When an Airline Changes Your Seat – You could be entitled to a refund
It was about two months before Matt Nevans’ flight when he received the mysterious, apologetic email: the first-class seat he had picked for his Thai Airways flight to Tokyo had been changed from 1E to 3A. The reason? The former was required by a princess from the country’s royal family.
Nevans, a 33-year-old from Washington, D.C., who travels regularly for his job, took it for a prank. “The initial thought was: man, one of my friends is screwing with me here.” When he checked, though, the airline apologized profusely and confirmed the switch. Sure enough, on the day of that flight, sitting in 3A, he watched as the flight attendants formed a reception line. Moments before the door closed, they bowed as the princess appeared. “She looked very Hollywood-ish, lots of gold,” Nevans recalls.
His experience might sound unlikely—and probably caused him more amusement than inconvenience—but seat reallocation is commonplace on a plane. When an airline changes your seat, it could be for a multitude of reasons. Mechanical problems or weather delays might force an airline to swap out one aircraft for another, a passenger might be moved to make way for a deadheading crew member, or a seat change could also be to accommodate a disabled passenger: certain seats on any aircraft are designated A.D.A.-friendly, often those in front of the bulkhead wall.
“You could be moved for, quite literally, any reason,” says Bobby Laurie, the flight attendant and travel expert. “Even though you’ve selected that seat, it’s not yours.”
Whatever the airline’s reason for ejecting you from your chosen seat, what rights do fliers have? Per the fine print on any ticket, absolutely none, says Christian Nielsen, Chief Legal Officer of AirHelp. ”When you buy a flight ticket, you actually buy transportation from A to B, not a particular seat in the aircraft, even if you pay extra to choose your own seat,” he says. “There is no situation where you are absolutely guaranteed.” Nielsen says that most airlines will try to move fliers to an equal or better seat if forced to reorganize the cabin, though it isn’t always possible on busy flights. If you’ve paid for extra leg room, for instance, and are moved to a standard berth in economy, expect a refund. Keep both boarding passes if the change happens at the gate or take the name of the in-flight supervisor if the reseating takes place once onboard. In the former case, if you’re unsatisfied with the new seat, ask the gate agent if a better seat is available on an alternative flight to the destination that day.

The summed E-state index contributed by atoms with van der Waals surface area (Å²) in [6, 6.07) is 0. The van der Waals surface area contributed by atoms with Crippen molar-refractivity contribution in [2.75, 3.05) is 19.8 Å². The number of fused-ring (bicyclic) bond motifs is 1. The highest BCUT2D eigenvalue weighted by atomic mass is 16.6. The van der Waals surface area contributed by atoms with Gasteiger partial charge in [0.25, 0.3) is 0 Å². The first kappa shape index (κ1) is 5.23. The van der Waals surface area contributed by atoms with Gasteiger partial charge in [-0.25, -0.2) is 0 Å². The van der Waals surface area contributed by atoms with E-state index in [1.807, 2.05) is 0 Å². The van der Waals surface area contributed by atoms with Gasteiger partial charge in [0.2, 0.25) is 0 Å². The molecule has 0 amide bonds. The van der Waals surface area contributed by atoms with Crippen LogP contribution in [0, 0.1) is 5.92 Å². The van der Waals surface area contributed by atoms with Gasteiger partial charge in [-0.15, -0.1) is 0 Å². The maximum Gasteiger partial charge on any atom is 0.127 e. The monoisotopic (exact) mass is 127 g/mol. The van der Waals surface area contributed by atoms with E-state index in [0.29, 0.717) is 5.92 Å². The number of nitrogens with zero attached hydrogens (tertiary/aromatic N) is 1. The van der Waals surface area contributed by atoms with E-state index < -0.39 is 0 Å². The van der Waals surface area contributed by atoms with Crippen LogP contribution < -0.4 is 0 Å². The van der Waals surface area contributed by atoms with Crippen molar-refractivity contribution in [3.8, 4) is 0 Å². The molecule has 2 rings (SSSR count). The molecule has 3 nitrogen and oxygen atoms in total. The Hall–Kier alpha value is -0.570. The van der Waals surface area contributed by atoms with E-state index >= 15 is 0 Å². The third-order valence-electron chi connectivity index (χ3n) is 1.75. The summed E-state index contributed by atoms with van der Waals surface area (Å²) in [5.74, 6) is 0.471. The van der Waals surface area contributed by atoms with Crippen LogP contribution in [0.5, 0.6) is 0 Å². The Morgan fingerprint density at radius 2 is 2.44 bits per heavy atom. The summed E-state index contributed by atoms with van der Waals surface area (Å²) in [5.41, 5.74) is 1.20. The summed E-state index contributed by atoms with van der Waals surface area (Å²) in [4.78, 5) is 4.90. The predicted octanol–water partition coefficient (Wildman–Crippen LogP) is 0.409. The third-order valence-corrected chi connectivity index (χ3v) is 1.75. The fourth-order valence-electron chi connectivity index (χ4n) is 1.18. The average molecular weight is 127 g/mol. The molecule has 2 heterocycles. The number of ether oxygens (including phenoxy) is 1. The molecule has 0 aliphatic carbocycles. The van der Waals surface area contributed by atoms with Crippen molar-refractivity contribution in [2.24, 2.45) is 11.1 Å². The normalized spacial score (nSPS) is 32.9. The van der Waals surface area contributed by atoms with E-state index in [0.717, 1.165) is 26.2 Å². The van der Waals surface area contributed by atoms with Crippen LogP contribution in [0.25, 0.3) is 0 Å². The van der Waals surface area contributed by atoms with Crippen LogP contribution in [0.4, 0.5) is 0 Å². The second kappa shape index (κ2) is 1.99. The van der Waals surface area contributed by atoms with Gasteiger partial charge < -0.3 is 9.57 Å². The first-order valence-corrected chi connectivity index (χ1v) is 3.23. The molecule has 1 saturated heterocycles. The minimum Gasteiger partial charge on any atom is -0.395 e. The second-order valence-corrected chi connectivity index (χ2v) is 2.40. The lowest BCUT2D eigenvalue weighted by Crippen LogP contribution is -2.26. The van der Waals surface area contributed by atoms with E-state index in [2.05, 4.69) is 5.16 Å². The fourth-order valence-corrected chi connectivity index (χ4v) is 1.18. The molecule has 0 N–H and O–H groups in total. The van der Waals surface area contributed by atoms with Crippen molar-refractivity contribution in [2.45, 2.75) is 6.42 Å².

Fliers’ rights are far stronger when they’re denied a seat entirely, rather than moved within the cabin. You can expect compensation of up to 400 percent of your ticket price (capped to $1,350) if the alternative seat on another flight delivers you to your destination more than two hours after your original scheduled arrival. AirHelp’s Nielsen does caution that these regulations are applicable in North America, but do not apply worldwide—in China, for instance, even denied boarding does not guarantee automatic compensation, so check the contract of carriage for each ticket.
Even though you’re not legally entitled to redress after being reseated, Laurie says that most in-flight staffers will attempt to offset the inconvenience. “If there are no first-class seats to move you to, you might well have the luxury of a first-class experience,” he says. “Flight attendants might not be able to issue you a refund, but they’re going to try to sweeten the deal.” They will make that apology manifest in the form of free movies, meals, drinks—or even all three, especially for cooperative, polite passengers. He recalls one well-known jewelry designer whom he asked to move from her prime perch to accommodate a family; she ended up in the back row of the economy cabin. She didn’t scowl, though. Instead, she spent most of the flight standing to chat in the galley with staff, nursing a cocktail, and showing her designs to folks waiting for the bathroom.
Laurie was lucky. Moving premium passengers is often a challenge, as few will downgrade from first class without a struggle. But take solace if you’re ever forcibly bumped from the front of the plane, and staffers refuse to provide a clear explanation as to why, but instead, simply offer a full refund. This confusing situation is a sign you’re on an extra-safe flight: air marshals, deployed to protect the cockpit, will be seated there, often at a moment’s notice to the airline before take-off.